Friday, April 7, 2017

News and Commentary: Second Life Revenue Reportedly Down By Half In Eight Years, Number of Sims Drops Below 24K

Some troubling news was posted on the SL Universe forums by Tyche Shepard, and passed on by Hamlet Au. In Tyche's private estate survey in January, she estimated that the revenue Linden Lab makes from Second Life sim tiers had dropped to just under three million US dollars a year, or 36 million a year. Hamlet Au when seeing this information calculated that as the Lab makes about 80% of it's money from Second Life through tier payments, the rest through premium accounts, Linden dollar purchases, and fees, their total income from the virtual world was about 50 million US dollars.

While that is a lot of money, consider that in 2009 Linden Lab's income was estimated to be about 100 million dollars. This represents a drop in income of fifty percent. The Lab is making only half now what they were eight years ago.

This drop in revenue can easily be seen as an explanation for certain actions Linden Lab has taken over the past year and a half, such as reducing the set-up fees for getting sims, lowering sim tiers for a time (in exchange for a fee), and increasing the prim capacity for sims. It's also a partial explanation for why Linden Lab is making a gamble with Sansar. They're not making the money they used to.

But according to Tyche's statistics from January 2, despite the moves Linden Lab has made, the overall slow decline of the number of sims in Second Life continued throughout 2016. In the first quarter of 2017, the total number of sims dropped below 24,000. Linden Lab may very well conclude Sansar is their sole chance for stopping their revenue slide. Hamlet's earlier observation that Sansar was starting to remind him more and more of the old Blue Mars virtual world, which after less than two years was pretty much on it's way out, is not exactly an encouraging sign.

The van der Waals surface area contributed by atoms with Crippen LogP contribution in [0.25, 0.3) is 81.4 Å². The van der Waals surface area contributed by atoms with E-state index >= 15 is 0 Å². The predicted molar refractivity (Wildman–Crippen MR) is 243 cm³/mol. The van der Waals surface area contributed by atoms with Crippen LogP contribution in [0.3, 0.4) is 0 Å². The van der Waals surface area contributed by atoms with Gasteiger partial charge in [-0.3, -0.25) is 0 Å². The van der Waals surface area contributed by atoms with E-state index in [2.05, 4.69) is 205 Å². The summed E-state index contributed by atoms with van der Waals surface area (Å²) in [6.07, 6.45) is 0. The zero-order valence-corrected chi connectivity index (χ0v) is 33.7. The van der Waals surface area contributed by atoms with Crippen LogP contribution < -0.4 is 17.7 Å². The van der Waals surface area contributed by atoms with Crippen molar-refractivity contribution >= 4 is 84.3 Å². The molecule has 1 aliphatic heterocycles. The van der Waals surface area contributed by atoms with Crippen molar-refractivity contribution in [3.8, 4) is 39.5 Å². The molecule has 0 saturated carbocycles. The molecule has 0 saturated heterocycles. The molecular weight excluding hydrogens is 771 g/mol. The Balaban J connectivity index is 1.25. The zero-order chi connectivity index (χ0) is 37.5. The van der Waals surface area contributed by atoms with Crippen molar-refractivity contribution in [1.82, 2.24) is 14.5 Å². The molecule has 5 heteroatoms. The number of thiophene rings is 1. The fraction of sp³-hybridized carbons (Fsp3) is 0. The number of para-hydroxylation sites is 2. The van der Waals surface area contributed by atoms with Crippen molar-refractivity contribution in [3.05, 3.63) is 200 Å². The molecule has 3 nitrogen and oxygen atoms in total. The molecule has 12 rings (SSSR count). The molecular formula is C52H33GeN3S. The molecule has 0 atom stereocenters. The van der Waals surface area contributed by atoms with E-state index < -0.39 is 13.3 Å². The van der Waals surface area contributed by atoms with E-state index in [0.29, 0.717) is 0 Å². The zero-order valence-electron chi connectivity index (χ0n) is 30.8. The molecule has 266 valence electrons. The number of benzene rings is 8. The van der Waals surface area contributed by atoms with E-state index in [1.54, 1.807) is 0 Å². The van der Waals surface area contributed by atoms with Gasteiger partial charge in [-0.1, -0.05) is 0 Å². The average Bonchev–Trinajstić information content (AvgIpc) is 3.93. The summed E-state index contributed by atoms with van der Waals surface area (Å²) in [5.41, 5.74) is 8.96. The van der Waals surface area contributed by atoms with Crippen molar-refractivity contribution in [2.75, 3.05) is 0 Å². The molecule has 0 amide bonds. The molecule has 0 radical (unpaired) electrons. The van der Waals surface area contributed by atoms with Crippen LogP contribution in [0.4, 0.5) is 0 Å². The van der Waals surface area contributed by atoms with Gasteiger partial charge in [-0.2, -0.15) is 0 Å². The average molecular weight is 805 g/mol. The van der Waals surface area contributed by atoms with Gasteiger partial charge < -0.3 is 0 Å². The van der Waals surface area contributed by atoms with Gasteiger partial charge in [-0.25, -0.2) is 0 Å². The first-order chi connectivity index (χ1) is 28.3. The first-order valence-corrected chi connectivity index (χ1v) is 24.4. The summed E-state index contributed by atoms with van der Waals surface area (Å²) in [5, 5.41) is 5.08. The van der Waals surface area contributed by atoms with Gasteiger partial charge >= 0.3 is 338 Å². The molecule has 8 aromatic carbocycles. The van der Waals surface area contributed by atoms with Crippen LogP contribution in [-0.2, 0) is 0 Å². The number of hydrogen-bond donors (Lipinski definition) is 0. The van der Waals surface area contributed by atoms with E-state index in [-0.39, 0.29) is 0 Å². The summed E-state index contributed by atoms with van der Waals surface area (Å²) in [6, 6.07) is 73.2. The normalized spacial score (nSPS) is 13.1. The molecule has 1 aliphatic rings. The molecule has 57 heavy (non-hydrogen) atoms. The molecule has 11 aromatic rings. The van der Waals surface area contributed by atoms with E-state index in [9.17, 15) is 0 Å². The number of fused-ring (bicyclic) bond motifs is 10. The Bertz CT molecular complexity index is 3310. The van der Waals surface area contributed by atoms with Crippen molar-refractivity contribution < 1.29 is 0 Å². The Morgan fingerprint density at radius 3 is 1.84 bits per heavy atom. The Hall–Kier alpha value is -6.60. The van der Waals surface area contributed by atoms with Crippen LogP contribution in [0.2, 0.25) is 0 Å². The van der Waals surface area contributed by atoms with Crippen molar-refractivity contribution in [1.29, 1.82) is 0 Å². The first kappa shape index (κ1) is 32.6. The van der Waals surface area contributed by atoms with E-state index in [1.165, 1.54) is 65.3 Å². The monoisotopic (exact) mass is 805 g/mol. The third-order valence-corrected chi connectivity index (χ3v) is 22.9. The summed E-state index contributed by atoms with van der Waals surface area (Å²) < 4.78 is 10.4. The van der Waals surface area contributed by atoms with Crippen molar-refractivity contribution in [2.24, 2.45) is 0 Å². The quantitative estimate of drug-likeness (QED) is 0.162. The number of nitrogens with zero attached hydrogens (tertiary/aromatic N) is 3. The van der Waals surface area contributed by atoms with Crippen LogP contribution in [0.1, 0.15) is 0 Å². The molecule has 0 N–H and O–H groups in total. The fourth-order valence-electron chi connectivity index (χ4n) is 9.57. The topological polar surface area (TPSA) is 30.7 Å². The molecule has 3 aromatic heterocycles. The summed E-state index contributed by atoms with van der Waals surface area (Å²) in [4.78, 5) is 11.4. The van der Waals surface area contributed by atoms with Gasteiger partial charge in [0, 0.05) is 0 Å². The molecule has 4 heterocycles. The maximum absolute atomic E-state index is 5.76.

While Sansar may not be "do or die" for Linden Lab as Hamlet also suggested, it's failure would be a huge blow as it would mean a significant investment in resources would get no return, and limit the Lab's options. In the short term, it might mean more tier reductions and more advantages for premium account members as Linden Lab takes more steps to try to stop the decline. In the long term if the decline continues, the Lab may decide to let some of it's members go in a "restructuring," reduce customer service, and other steps to reduce their overhead. And if that doesn't work, well, that may be best left unmentioned.

Sources: New World Notes, SL Universe, Second Life Grid Survey

Bixyl Shuftan

1 comment:

  1. Sansar is part of the problem, not the solution. When Ebbe announced that they were moving into developing Sansar instead of SL, some people lost confidence in SL, left or scaled back their efforts. The resulting death spiral started with the words of their own CEO. His exact quote "Rezzing is stupid, no one should have to rezz anything." And he went on to say that SL was old fashioned and Old, and that Sansar would be better, etc. etc. But Sansar is still not ready for prime time three years later and during those three years, SL has declined in regions. I am not sure we have less people, just speaking from personal experience we scaled down from four sims to one sim because there was no reason to pay LL so much money every month, one sim was enough - and arguably even that is not "needed." Sansar is like Blue Mars, pretty but no life - and no way to do what is most fun in SL - create things together in world. Doing everything in off world tools may look super "efficient" to Ebbe, but it's not the point of what SL created which was so unique.